Chapter 1: You Rule: Your Role in the Change You Want to Make

Nothing changes if nothing changes.

We suspect (since you are here) that there is something about your life that you would like to be different. Maybe you would like to get back to a healthy weight, where you felt so good in your body. Maybe you would like to get fit, or break some bad habits, or feel better, or just feel more like yourself. Maybe you know what you need to do, but you’re having trouble doing it; maybe you’re not sure where even to begin. Maybe you’ve already made some positive changes, but you want to make sure they stick.

Whatever story brought you here, you are in the right place, because Noom is all about helping people make changes. Our methods may not be like the ones you’ve tried before. We don’t throw a bunch of rules at you, control what you eat or how you work out, or even say that you need to change at all. Instead, we approach behavior change from a psychological perspective: What do you want to change about your life, and why do you want to change it? And why haven’t you changed it already?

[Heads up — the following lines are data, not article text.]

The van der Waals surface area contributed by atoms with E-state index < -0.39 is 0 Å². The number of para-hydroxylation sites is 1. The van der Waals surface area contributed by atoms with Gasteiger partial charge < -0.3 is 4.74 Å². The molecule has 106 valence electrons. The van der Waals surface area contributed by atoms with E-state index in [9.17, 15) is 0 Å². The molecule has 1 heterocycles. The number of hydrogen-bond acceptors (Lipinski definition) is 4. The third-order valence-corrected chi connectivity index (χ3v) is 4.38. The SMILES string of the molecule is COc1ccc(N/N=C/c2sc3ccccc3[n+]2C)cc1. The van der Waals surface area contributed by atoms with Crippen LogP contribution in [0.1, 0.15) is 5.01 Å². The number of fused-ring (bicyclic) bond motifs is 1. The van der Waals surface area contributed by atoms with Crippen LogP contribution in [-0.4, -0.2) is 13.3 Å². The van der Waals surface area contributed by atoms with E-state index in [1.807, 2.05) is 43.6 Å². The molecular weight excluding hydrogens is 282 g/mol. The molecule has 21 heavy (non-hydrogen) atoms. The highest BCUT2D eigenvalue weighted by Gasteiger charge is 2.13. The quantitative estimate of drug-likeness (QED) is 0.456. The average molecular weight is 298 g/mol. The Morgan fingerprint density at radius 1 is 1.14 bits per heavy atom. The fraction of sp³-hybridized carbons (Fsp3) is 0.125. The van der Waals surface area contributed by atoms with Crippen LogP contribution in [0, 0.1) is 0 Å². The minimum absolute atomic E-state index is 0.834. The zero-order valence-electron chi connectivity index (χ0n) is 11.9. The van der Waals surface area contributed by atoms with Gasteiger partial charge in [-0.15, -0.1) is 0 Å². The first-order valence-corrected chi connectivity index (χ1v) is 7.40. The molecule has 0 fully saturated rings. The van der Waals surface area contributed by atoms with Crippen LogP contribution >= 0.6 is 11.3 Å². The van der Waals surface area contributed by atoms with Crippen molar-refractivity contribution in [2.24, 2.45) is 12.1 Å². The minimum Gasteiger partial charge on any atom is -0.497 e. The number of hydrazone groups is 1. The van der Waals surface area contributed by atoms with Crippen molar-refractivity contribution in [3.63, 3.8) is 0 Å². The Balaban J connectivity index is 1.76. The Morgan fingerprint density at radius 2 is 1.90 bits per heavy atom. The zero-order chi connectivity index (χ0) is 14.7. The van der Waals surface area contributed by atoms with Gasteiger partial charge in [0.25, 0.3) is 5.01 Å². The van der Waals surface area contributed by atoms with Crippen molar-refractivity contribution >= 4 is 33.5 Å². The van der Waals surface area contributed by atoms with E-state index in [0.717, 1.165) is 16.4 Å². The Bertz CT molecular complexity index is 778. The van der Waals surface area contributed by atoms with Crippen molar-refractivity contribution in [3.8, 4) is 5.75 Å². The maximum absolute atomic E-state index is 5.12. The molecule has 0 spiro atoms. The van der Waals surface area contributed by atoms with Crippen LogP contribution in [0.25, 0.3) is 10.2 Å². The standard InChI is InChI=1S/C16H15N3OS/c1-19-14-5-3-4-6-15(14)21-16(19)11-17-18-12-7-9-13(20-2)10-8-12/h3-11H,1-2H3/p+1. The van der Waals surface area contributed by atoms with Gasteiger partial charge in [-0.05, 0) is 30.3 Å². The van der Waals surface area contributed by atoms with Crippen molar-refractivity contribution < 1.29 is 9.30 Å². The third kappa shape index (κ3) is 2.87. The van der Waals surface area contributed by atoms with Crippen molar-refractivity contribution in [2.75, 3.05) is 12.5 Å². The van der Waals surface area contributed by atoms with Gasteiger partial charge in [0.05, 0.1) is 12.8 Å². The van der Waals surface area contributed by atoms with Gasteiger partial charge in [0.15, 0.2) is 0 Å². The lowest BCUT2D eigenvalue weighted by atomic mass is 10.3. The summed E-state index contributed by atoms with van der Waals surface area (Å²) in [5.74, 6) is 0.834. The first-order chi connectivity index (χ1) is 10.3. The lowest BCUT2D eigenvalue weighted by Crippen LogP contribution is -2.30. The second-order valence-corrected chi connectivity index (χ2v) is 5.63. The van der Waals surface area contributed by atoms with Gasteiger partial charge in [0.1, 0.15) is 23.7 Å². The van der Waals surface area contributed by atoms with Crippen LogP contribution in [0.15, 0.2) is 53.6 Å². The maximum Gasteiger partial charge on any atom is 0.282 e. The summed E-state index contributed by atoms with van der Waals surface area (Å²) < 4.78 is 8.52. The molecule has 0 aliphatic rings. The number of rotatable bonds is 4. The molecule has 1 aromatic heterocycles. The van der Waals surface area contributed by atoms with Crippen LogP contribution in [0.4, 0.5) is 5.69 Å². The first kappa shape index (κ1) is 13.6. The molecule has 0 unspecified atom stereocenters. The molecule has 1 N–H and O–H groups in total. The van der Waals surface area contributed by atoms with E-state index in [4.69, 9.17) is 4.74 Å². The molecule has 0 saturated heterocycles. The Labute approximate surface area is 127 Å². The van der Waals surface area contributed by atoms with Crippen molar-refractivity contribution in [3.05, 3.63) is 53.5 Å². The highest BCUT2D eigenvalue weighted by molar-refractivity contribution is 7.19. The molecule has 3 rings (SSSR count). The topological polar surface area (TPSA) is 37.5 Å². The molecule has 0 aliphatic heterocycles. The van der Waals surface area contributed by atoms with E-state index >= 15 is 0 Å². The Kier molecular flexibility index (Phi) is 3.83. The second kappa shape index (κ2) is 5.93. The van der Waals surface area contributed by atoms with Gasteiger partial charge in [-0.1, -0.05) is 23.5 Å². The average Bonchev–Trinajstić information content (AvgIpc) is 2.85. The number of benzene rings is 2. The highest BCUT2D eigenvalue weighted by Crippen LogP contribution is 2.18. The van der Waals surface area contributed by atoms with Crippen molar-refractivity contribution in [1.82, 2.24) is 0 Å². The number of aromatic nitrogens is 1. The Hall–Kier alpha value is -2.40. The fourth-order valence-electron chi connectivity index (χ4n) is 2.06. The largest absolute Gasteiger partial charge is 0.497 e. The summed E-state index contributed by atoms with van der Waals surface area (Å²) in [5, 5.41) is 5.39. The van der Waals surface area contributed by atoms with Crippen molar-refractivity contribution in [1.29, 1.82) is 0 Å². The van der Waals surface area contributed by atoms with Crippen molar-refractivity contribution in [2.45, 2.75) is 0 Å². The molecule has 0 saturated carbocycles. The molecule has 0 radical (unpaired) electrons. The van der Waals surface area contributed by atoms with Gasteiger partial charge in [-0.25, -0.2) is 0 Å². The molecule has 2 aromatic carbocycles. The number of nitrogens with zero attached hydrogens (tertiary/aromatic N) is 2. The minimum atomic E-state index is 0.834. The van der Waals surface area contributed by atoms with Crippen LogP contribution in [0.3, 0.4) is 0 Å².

We’re all about the why of behavior. Knowing your why is motivating. According to self-determination theory, or SDT, people are most successful at meeting goals when those goals relate to their innate psychological needs, especially autonomous motivation. Autonomous motivation is about doing something because you’ve decided to do it for yourself, and because it is consistent with your personality and values. Making that connection between why and your inner reasons for making a change—reasons that come from you, not from what someone else tells you that you should do—will, according to SDT, increase your motivation and make you more successful at achieving what you set out to achieve, whatever you decide that will be. This is what we here at Noom believe to be true based on the research we’ve done, and what we have seen in our most successful program participants. Understanding your why is an integral part of our program. In fact, “Why?” is our favorite question. Why do you make certain decisions, have certain thoughts, or form certain habits? To begin answering this question, we help you develop your self-awareness and learn how to experiment on yourself. We love experiments, as you’ll soon see! Our entire program is rooted in experimentation, and everything we implement is rigorously tested. Experimentation is key, not just to how we run our company and develop our curriculum but to how you can quickly and efficiently figure out what works for you. “We’ve purposefully optimized Noom to maximize learning speed via experimentation,” says cofounder and president Artem Petakov. “Experimentation is how I figure out what works in my personal life. It’s how we figured out what works for Noom. And it’s how you can figure out what works for you.”